One of Apple’s biggest announcements from this year’s September event was the Apple Watch Series 3 with LTE, which, as the name suggests, packs in a cellular connection.
With an electronic SIM card embedded inside, the Apple Watch Series 3 should help alleviate some of the requirement that your smartwatch must be connected to your smartphone, but in reviews for the wearable it looks like that may still be a requirement, as the cellular connectivity on the Series 3 with LTE seems to be spotty for many people who have tried it ahead of the public launch later this week.
We’ve compiled several different snippets from reviews from some of the largest publications out there, with links to each of the full reviews below. If you’re on the fence with the next big upgrade to Apple’s smartwatch lineup, it’s certainly worth taking a look.
“There is one new aspect of the Apple Watch that’s worth two thumbs up, and that’s the new watchOS 4 software. Luckily, this is something that will roll out to all Apple Watches, not just Series 3 Watches. If there’s one thing that can be said about the Apple Watch, it’s that Apple has consistently upgraded its software each year to make this tiny touchscreen a lot easier to use. And this year is no exception.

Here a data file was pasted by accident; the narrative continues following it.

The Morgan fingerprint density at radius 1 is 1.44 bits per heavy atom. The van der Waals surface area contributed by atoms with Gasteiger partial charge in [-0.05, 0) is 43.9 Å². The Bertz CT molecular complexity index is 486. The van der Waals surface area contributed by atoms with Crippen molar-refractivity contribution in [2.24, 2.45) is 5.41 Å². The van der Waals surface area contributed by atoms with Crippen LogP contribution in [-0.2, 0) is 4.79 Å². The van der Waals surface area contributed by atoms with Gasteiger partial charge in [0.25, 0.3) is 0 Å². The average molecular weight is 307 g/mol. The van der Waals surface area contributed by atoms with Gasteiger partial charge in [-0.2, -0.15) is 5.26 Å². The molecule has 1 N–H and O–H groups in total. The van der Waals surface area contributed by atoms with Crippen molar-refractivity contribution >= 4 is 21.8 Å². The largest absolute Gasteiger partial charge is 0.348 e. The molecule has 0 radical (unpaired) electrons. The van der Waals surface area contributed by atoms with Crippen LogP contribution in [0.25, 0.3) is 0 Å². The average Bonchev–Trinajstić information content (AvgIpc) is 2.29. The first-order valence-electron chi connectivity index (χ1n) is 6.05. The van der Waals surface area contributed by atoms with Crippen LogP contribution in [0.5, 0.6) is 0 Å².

An Apple Watch with built-in cellular capabilities, should, in theory, prompt existential questions about what a smartwatch can be. Is it no longer just an accessory to the iPhone? Is it still an accessory to the phone, but a much more independent gadget? Is a cellular modem on the wrist something that could eventually replace the cell service we have on the phone? Does any of that even make sense considering that you still have to have an iPhone to set up an Apple Watch?
But in order for that philosophizing to occur, something else has to happen first: the thing has to work. Apple promises magic over and over again with its products, and in this case, that magic is supposed to happen when you step outside without your phone and can rest easy knowing that important calls and messages will still go through.”
“As for LTE, if I were buying a new Apple Watch right now, I’d have to give the whole thing a serious deliberation. The price gulf between $329 and $399 isn’t insignificant for most of us. But more to the point, the additional $10 a month you’ll be adding to your plan definitely adds up. Granted, it’s a couple of cups of coffee, but these days, $10 a month service fees are starting to consume a pretty sizable portion of our paychecks.
But if that’s the one thing standing between you and a little more phoneless freedom in your life, perhaps it’s worth the price of admission. We can all probably benefit from cutting our caffeine intake.”
“Most worryingly, my colleague Geoffrey Fowler and I experienced cellular connectivity issues on three separate pre-production models, in two different states, on two different 4G LTE carriers.
On the AT&T-connected models, the cellular connection dropped, calls were often choppy and Siri sometimes failed to connect. On the one that ran on T-Mobile, I experienced several dropped connections.”